Branded # 4: “Trust the process.”









[Our apple-cheeked Friend rests on a Bible; beside him are a couple of others: Tim Wise’s White Like Me,Wendell Berry’s The Hidden Wound, Cornel West’s Race Matters.]

I had jury duty today, the first time I’ve been asked to serve in the thirty-four years I’ve lived in Massachusetts.

In the deliciously long silence of meeting for worship this past Sunday, I had plenty of time to reflect on this lofty, civic duty. I was already pretty clear that, unlike some Quakers, the raising of my right hand and swearing to uphold—whatever—was not going to be an issue. (I already knew that the “Place your hand on the Bible” thing doesn’t happen any more.)

More deeply, however, I realized that, in truth, (or as my mother used to say, “deep down inside”) I’d prefer not to put my life on hold, thank you very much. And realized that I’d been imagining that my Quaker principles would somehow automatically exclude me from selection. But realized that, really, short of magic-markering “I am a Quaker” on my forehead, there wasn’t any real way, no space on the “Juror’s Confidential Questionnaire” form to declare my religious affiliation. (Which is as it should be, right?) Further, I realized—with alarm and embarrassment—that actually, I’d been planning to use my principles to get out of jury duty!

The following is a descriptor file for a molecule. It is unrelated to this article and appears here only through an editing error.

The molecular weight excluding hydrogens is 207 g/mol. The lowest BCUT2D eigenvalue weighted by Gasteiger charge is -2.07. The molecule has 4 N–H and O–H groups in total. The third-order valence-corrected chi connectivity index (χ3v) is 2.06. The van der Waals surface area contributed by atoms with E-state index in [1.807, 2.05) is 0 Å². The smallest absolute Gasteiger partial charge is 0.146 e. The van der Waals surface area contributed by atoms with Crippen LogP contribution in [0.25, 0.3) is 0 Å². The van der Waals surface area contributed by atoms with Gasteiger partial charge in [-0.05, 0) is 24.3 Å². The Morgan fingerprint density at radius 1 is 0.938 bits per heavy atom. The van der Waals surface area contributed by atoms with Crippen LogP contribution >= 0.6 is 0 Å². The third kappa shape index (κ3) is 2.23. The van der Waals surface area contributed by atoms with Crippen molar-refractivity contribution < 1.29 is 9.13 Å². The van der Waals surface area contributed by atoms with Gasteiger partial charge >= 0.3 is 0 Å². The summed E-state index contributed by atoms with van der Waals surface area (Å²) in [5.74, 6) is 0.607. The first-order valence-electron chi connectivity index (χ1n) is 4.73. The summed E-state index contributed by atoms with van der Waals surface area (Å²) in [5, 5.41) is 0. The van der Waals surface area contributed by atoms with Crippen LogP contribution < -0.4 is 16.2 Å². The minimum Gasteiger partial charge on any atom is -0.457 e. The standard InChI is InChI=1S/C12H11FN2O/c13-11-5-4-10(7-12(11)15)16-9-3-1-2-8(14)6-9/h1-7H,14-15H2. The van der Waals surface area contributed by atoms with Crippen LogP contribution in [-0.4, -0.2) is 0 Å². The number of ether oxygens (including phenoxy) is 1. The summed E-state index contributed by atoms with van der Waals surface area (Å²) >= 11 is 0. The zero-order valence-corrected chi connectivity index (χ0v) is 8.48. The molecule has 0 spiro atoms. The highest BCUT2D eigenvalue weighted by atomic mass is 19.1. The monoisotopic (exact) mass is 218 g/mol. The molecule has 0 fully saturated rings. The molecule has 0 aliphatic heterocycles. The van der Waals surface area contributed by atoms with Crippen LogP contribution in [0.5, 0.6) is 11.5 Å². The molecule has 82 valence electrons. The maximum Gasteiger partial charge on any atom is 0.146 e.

An interesting challenge: How can I be a person of integrity and truth-seeking without using those principles to avoid something inconvenient?

I prayed over this for a long time. And it came to me: Trust the process. Two weeks ago, for example, as I watched the jury selection process for another case [see “Seeking That of God”], one of the questions those jurors were asked to respond to was, basically, Do you trust the testimony of the police over the testimony of someone else?

Hmm, I thought, anticipating today. Now there’s a question I’d have a hard, hard time simply acquiescing to.

So on Sunday, I decided that I would simply trust that were questions such as this raised, I would answer truthfully.

And they were and I did and was promptly dismissed.

Driving home, I had second thoughts. Maybe I should have kept quiet so that someone with lots of experience cheering and supporting defendants could have served.

But that’s not exactly “fair and impartial,” is it?

So I think I did the right thing. Do you?




Branded # 2: Easter Parade


On Friday, David and I took the T to Park Street to join other Quakers at the Good Friday vigil on Boston Common. “Busy about the work of the earth,”* I hadn’t really considered this upcoming event until I caught sight of my reflected self in the T’s window: “Oh, right. I am about to become a Public Quaker. Better get my pious face on.”

And instantly felt, well, sheepish! (Sheepish perfectly describes how I felt—and given the season, is also conveniently pascal, isn’t it!)

Most Good Fridays (and I’ve been showing up for these vigils for over thirty years), standing in a silent line with fifty or sixty other Quakers is holy.  But not this year.

This year I felt like a freak show: “Oooh. Look at the real life Quakers!” This year, I felt as if I served as a fleeting distraction for crowds of tourists “entranced by the sight of distant goals.”* (goals, I gloomily surmised, that involved serious SHOPPING.) This year I felt as though I was reluctantly participating in a Quakercentric activity, well-meaning, to be sure, but grossly ineffectual, and more about making me feel righteous than about real witnessing.

Fine, I thought, standing there. If this vigil is, indeed, really about me, let’s use this time effectively: What is it I’m supposed to glean from this?